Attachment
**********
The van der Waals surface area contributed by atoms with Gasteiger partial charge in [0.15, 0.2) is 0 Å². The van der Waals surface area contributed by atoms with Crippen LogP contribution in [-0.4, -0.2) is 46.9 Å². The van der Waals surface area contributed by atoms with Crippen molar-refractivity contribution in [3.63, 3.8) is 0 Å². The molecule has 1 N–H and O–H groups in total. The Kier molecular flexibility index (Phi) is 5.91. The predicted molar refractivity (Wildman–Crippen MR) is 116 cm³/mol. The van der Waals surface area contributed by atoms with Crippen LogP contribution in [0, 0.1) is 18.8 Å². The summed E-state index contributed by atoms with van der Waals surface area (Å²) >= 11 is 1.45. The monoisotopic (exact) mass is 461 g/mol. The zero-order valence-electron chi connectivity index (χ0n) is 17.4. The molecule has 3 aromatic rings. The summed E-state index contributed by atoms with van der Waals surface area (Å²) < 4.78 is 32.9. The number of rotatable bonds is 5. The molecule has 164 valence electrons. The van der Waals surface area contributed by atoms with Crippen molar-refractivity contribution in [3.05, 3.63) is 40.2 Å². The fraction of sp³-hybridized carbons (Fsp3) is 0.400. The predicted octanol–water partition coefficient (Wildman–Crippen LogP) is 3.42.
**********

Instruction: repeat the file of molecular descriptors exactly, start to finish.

The van der Waals surface area contributed by atoms with Gasteiger partial charge in [0.15, 0.2) is 0 Å². The van der Waals surface area contributed by atoms with Crippen LogP contribution in [-0.4, -0.2) is 46.9 Å². The van der Waals surface area contributed by atoms with Crippen molar-refractivity contribution in [3.63, 3.8) is 0 Å². The molecule has 1 N–H and O–H groups in total. The Kier molecular flexibility index (Phi) is 5.91. The predicted molar refractivity (Wildman–Crippen MR) is 116 cm³/mol. The van der Waals surface area contributed by atoms with Crippen LogP contribution in [0, 0.1) is 18.8 Å². The summed E-state index contributed by atoms with van der Waals surface area (Å²) >= 11 is 1.45. The monoisotopic (exact) mass is 461 g/mol. The zero-order valence-electron chi connectivity index (χ0n) is 17.4. The molecule has 3 aromatic rings. The summed E-state index contributed by atoms with van der Waals surface area (Å²) < 4.78 is 32.9. The number of rotatable bonds is 5. The molecule has 164 valence electrons. The van der Waals surface area contributed by atoms with Crippen molar-refractivity contribution in [3.05, 3.63) is 40.2 Å². The fraction of sp³-hybridized carbons (Fsp3) is 0.400. The predicted octanol–water partition coefficient (Wildman–Crippen LogP) is 3.42.